The term “Pranayama” comprises two common Sanskirt words of yoga “Prana” and “Ayama”. Prana is the life driving force behind all living beings, present in humans in the form of Vayu or winds. It regulates all physical functions, for example, the breath, the supply of oxygen, digestion, elimination and much more. And “Ayama” means to control or expand.
The five Prana Vayus and their functions we aim to regulate through pranayama are as follows:
- Prana – Responsible for inspiration and swallowing food
- Apana – Responsible for elimination, outward movement
- Samana – Responsible for assimilation
- Vyana – Responsible for metabolizing, speech, physical growth
- Udana – Responsible for circulation
Benefits of Pranayama (Yoga Breathing)
1. Increases Lung Capacity
Regular pranayama practice directly affects the lungs. It strengthens the respiratory muscles and expands the chest wall. Fast breathing exercises like kapalbhati and bhastrika enable the respiratory muscles to rapidly expand and contract, enhancing lung function.
Pranayama facilitates deep breathing by assisting the lungs in expelling built-up stale air, increasing oxygen levels, and activating the diaphragm. It causes the chest wall to expand further, allowing the lungs to expand and contract to their utmost capacity.
2. Act as a Stress Reliever
By modifying erratic breathing patterns, pranayama can greatly alleviate stress.
Typically, when we are under stress, we breathe shallowly or clavicularly by lifting our shoulders and collarbone. The diaphragm becomes actively involved in breathing in and out of the lungs when practicing deep or slow pranayama breathing.
Yoga’s deep pranayama breathing exercises cause your sympathetic nervous system, which triggers the stress response, to become quiet, which immediately makes you feel less stressed and anxious. Additionally, pranayama increases the amount of oxygen that enters your body and brain, which helps to reduce stress and enhance the functioning of vital organs.
3. Improves Concentration
One of the best yoga poses for improving memory and attention is pranayama breathing. Its mindfulness meditation technique trains the mind to be in the present moment by concentrating on breathing in various manners and patterns. Additionally, it fosters mindfulness.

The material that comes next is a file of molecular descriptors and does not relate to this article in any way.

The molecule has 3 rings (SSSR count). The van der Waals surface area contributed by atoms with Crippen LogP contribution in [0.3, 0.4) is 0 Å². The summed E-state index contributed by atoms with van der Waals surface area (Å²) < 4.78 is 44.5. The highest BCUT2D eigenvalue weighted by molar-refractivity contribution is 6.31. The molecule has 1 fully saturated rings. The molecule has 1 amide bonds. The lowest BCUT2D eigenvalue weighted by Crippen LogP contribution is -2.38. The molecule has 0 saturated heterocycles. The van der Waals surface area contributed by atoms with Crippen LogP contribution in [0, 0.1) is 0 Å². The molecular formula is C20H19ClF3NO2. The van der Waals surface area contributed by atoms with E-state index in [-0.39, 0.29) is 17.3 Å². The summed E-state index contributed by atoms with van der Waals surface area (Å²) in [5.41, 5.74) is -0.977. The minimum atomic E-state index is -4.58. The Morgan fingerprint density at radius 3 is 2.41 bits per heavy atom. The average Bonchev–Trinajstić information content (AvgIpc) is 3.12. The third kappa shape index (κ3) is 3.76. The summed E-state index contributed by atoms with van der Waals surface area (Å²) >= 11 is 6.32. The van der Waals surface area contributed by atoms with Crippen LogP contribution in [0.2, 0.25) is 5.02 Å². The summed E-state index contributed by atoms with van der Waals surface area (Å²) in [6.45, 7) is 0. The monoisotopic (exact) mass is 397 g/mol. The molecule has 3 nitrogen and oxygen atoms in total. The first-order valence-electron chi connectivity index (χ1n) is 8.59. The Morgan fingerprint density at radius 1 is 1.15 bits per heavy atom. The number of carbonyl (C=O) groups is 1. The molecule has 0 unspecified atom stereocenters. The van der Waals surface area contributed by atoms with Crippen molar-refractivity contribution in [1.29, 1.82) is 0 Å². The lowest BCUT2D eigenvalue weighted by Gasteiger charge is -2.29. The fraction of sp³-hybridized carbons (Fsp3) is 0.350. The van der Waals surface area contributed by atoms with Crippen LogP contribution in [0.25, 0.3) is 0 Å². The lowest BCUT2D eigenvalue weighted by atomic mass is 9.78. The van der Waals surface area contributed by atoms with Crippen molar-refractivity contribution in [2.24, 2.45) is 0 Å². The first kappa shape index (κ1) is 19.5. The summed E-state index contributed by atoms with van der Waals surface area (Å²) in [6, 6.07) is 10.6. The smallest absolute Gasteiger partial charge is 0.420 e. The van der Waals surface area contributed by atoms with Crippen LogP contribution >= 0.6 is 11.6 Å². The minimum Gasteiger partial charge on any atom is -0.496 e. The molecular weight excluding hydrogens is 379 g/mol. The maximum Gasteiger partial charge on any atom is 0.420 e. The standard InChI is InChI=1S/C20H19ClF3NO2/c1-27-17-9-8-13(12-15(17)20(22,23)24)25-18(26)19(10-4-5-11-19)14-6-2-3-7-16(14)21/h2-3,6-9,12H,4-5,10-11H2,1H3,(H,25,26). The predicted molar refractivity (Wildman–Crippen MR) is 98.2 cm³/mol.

The cerebral cortex and other major brain regions that are important for attention, awareness, thought, and consciousness are stimulated by pranayama practice. A 2017 study published in the Journal of Neurophysiology demonstrates that when we focus on our breathing, brain areas related to emotion, attention, and bodily awareness are activated.
4. Boosts Immune System
An all-encompassing yoga technique to strengthen the immune system is pranayama. It includes exercises for diaphragmatic breathing that use the entire digestive system, which is where roughly 80% of immunological tissue is found. Thus, deep pranayama breathing exercises can enhance the body’s immunological response.
When we are stressed, our immune system’s capacity to defend us against poisons and infections is diminished. By successfully reducing stress, pranayama strengthens the immune system. The parasympathetic, or “rest and digest,” nervous system is activated when we practice pranayama, which involves lengthening each breath to increase the amount of oxygen in our blood.
5. Promotes Better Sleep
Pranayama breathing stimulates the parasympathetic nerve system, which lowers heart rate. It has a calming impact on the body and mind, promoting better sleep in turn.
A study found that practicing slow breathing exercises before bed helps the body and mind get a better night’s sleep. The heart rate and blood pressure are immediately reduced. Additionally, it aids in clearing the mind of any negative professional stress, worry, or emotional blockages that can prevent usfrom falling asleep on time.
6. Improves Brain Functions
Combining the practice of pranayama with yoga asanas and meditation results in an increase in overall brain wave activity, amygdala grey matter volume, and frontal cortex activation. Additionally, it helps with memory, which has been linked in a research to student academic success.
Practice of pranayama or breath control improves the brain’s ability to filter information. Additionally, it filters the undesired hazardous substances that we frequently breathe in from the contaminated environment and enhances the passage of nanoparticles through the Blood-Brain Barrier to the brain.